Washington— Move over, Harvard and Yale. Withopening up a vacancy on the Supreme Court, President Biden is again pressured to sideline the Ivy League and give public university alumni a chance.
Mr. Biden is set to appoint the first black woman to the nation’s highest court, and if the Senate upholds his choice, it would be the first time that two African-American judges have served on the court at the same time. Four women would also be on the bench simultaneously. Now some on Capitol Hill are also urging the president to bring some educational diversity to the Supreme Court with his pick.
And with a bench full of Harvard or Yale law school graduates — with University of Notre Dame Law School graduate Judge Amy Coney Barrett the only exception — the public school pedigree of the U.S. District Judge J. Michelle Childs is announced as an asset to his candidacy.
“I wish the court had a lot more balance, a little common sense,” said GOP Sen. Lindsey Graham of South Carolina.Last week. “Not everyone has to be from Harvard, Yale. It’s fine to go to a public university and get your law degree.”
Democratic Congressman Jim Clyburn, the third-highest-ranking member of the House who helped secure Mr. Biden’s pledge to appoint the first black woman to the Supreme Court, also praised Childs’ training and the message that his appointment would send to young Americans.
“He says to every little kid up there who is growing up in moderate circumstances, who needs the help of the whole community to raise her, to get scholarships to go to school because she couldn’t allow you to go otherwise, go to public schools because you didn’t get an offer from one of the great private schools it tells them you have as much chance of benefiting from the greatness of this country as don’t anyone else”, Clyburn
Democratic Congressman Al Green of Texas also said you don’t have to be an Ivy League alumnus to sit on the High Court: “The qualifications of a candidate for the High Court supreme should not depend on the university he attended, but more importantly, who are they from.”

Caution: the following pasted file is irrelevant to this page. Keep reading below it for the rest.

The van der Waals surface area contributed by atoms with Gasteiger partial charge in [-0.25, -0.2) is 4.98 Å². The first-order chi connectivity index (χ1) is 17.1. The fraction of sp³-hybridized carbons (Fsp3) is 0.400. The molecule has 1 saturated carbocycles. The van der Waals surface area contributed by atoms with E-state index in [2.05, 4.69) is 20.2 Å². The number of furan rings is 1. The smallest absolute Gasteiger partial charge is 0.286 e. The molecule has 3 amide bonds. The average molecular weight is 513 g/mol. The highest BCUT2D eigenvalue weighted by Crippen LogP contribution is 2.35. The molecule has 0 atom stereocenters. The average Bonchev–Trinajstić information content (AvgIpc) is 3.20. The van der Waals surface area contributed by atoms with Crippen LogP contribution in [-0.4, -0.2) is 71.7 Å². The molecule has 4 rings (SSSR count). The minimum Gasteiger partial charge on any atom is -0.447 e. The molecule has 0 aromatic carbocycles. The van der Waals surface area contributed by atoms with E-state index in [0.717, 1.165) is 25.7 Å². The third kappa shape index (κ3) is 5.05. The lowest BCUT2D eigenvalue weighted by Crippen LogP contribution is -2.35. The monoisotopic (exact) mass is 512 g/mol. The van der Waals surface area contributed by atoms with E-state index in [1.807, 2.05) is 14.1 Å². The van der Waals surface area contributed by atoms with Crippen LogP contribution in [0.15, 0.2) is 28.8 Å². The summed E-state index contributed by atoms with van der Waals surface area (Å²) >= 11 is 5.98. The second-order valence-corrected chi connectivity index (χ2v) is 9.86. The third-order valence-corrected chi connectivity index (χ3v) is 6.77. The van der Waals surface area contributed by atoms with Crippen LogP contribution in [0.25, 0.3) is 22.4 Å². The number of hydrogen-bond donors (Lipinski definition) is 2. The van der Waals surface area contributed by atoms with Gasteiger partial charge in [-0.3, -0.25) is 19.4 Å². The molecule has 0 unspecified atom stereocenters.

Childs, 55, attended the University of South Florida and the University of South Carolina Law School, and she would be the only judge to attend public universities, if Mr. Biden selects her for the Supreme Court and that it is confirmed by the Senate.
A 2016 analysis of the educational backgrounds of members of the Supreme Court conducted by Jason Iuliano and Avery Stewart found that among justices with law degrees, 30% graduated from Harvard, followed by 12% from Yale and 10% from Columbia. The highest court in the land has had no shortage of a Harvard Law graduate since 1881.
“There’s something valuable about having people from different backgrounds and life experiences sitting in a room discussing the case,” said Iuliano, a law professor at the University of Utah, at CBS News. “You get nine people in a room who all have the same background, and they’ll look at it from the same vantage point and have similar approaches.”
Thanks to his choices in federal justice, Mr. Biden hasin the legal professions represented on the bench, with 30% of its judicial nominees in 2021 having worked as public defenders, according to the Alliance for Justice, a liberal legal defense organization.
The president also broke the record for the total number of public defenders appointed to federal circuit courts, with six of his circuit court nominees having that experience. Seventy-three percent of Mr. Biden’s candidates are women and nearly 65% are people of color, according to the Justice Alliance.